San Vito dei Normanni Air Station, Italy
Origin of current name: Named after a town in Italy.
Date current name was assigned to base: July 17, 1961
Previous Names: San Vito dei Normanni Comms Stn, 1 Nov 1960.
Date Established: November 1, 1960
Date Occupied: August 10, 1960
Construction Began: July 16, 1959
Base Units: 6917th Radio Sq, Mobile (rdsgd 6917th Radio Gp, Mobile, 1 Jul 1961; 6917th Scty Gp, 1 Jul 1963), 1 Nov 1960; 6917th AB Sq, 1 Jul 1974; 7275th AB Sq, 1 Oct 1978
Changes in Capability: San Vito dei Normanni AS, without an airfield, began as an off-base installation of Aviano AB with support personnel and equipment furnished by the 6900th Scty Wg in 1960; a primary installation since 1 Mar 1961; base operated from its activation by the United States Air Force Security Service (USAFSS); on 1 Oct 1978 base reverted to HQ Sixteenth AF (USAFE), hosting the 6917th Elect Scty Gp and other assigned U.S. and Allied units and organizations.
Changes in Status: Off-base installation of Aviano AB, 1 Nov 1960; primary installation, 1 Mar 1961.
Base was Decommissioned on October 1, 1994
San Vito dei Normanni Air Station, Italy opened in 1960 and closed in 1993, employing 700 Air Force and fewer Navy intelligence personnel listening to the same areas as Field Station Augsberg along with additional listing in the Middle East.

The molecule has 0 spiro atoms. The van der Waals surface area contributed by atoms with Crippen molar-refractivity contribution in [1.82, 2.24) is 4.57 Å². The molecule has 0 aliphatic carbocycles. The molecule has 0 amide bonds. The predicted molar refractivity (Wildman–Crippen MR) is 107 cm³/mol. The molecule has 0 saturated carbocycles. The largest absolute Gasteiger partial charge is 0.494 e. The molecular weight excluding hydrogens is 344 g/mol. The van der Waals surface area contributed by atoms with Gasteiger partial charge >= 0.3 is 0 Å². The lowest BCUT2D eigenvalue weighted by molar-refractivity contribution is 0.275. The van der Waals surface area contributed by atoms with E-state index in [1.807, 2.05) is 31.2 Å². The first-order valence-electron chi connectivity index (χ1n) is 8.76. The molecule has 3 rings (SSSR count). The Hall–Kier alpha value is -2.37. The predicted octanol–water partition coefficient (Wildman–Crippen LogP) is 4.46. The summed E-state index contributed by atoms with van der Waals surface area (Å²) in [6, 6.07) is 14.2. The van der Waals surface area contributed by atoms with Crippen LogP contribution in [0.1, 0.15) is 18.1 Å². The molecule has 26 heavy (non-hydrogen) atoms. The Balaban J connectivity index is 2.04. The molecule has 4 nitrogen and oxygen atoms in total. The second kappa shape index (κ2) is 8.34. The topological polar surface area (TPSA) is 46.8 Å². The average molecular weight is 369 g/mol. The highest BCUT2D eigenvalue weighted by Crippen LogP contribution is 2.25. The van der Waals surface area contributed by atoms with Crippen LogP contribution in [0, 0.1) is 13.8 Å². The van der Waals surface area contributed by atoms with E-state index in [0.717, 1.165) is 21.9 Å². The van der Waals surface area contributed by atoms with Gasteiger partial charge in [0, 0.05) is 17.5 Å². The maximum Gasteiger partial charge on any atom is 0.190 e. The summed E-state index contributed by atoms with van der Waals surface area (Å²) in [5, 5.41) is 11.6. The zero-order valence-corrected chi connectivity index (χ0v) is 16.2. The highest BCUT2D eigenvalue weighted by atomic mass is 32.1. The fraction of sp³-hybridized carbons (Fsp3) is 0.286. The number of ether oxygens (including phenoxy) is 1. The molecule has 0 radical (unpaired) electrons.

For 34 years during the Cold War, the place hosted various intelligence people that intercepted and analyzed transmissions from former Warsaw Pact countries.
Though the base closed in October 1994, as part of the US military drawdown, the Bosnian mission kept San Vito's gates open.
In 1993, the two Air Force units initially deployed people and hardware to San Vito while supporting Operation Provide Promise, a humanitarian airlift that sustained thousands of sick and starving civilians trapped by Bosnia's civil war. Eventually, as Balkan peacekeeping efforts began in earnest, that tasking switched to Operation Deny Flight, with 352nd SOG and 16th SOW resources staying put.
By late 1997 a 1,300-member coalition force, spearheaded by Joint Special Operations Task Force 2, operated 10 miles outside of Brindisi at San Vito Air Station. Its role: supporting NATO troops deployed to Bosnia-Herzegovina and aircrews monitoring a no-fly zone above that volatile country, where swarming Serbian mobs attacked Army patrols in September 1997. Bolstered by commandos from France's Armee de l'Air (air force) and a sprinkling of US soldiers and sailors, the 352nd Special Operations Group, RAF Mildenhall, England, and the 16th Special Operations Wing, Hurlburt Field, Fla., comprise most of the joint task force.
In 2000, the facility was once again closed. The landmark FLR-9 antenna array was disassembled. In 2003, the base reverted to Italian government ownership.
Since then, the Italian government donated parts of the base to the United Nations World Food Programme (WFP). In December 2006, WFP began using the facility as a simulation-based training center for its logistics officers, as well as logistics personnel of other humanitarian organizations.